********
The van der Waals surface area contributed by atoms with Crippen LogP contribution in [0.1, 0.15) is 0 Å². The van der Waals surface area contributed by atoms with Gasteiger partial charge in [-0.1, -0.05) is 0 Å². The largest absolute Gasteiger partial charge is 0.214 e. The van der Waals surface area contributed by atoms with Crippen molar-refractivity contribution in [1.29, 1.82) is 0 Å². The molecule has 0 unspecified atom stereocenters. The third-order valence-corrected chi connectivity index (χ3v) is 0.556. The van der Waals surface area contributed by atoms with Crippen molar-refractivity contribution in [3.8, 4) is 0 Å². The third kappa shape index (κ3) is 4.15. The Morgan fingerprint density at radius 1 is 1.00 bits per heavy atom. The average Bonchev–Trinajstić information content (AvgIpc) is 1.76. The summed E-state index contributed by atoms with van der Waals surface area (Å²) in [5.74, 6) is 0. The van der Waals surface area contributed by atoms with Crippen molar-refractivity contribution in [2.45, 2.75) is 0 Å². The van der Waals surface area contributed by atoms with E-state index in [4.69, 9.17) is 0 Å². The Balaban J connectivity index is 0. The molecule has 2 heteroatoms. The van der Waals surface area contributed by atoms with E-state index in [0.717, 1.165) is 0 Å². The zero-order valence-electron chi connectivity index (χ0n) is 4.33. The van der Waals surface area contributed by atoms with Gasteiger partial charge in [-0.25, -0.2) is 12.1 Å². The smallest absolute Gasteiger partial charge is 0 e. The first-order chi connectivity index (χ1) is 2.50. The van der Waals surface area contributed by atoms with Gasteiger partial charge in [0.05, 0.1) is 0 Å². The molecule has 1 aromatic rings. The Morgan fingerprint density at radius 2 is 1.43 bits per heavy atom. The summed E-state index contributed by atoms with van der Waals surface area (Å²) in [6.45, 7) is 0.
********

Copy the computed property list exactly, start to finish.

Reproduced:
The van der Waals surface area contributed by atoms with Crippen LogP contribution in [0.1, 0.15) is 0 Å². The van der Waals surface area contributed by atoms with Gasteiger partial charge in [-0.1, -0.05) is 0 Å². The largest absolute Gasteiger partial charge is 0.214 e. The van der Waals surface area contributed by atoms with Crippen molar-refractivity contribution in [1.29, 1.82) is 0 Å². The molecule has 0 unspecified atom stereocenters. The third-order valence-corrected chi connectivity index (χ3v) is 0.556. The van der Waals surface area contributed by atoms with Crippen molar-refractivity contribution in [3.8, 4) is 0 Å². The third kappa shape index (κ3) is 4.15. The Morgan fingerprint density at radius 1 is 1.00 bits per heavy atom. The average Bonchev–Trinajstić information content (AvgIpc) is 1.76. The summed E-state index contributed by atoms with van der Waals surface area (Å²) in [5.74, 6) is 0. The van der Waals surface area contributed by atoms with Crippen molar-refractivity contribution in [2.45, 2.75) is 0 Å². The van der Waals surface area contributed by atoms with E-state index in [4.69, 9.17) is 0 Å². The Balaban J connectivity index is 0. The molecule has 2 heteroatoms. The van der Waals surface area contributed by atoms with E-state index in [0.717, 1.165) is 0 Å². The zero-order valence-electron chi connectivity index (χ0n) is 4.33. The van der Waals surface area contributed by atoms with Gasteiger partial charge in [-0.25, -0.2) is 12.1 Å². The smallest absolute Gasteiger partial charge is 0 e. The first-order chi connectivity index (χ1) is 2.50. The van der Waals surface area contributed by atoms with Gasteiger partial charge in [0.05, 0.1) is 0 Å². The molecule has 1 aromatic rings. The Morgan fingerprint density at radius 2 is 1.43 bits per heavy atom. The summed E-state index contributed by atoms with van der Waals surface area (Å²) in [6.45, 7) is 0.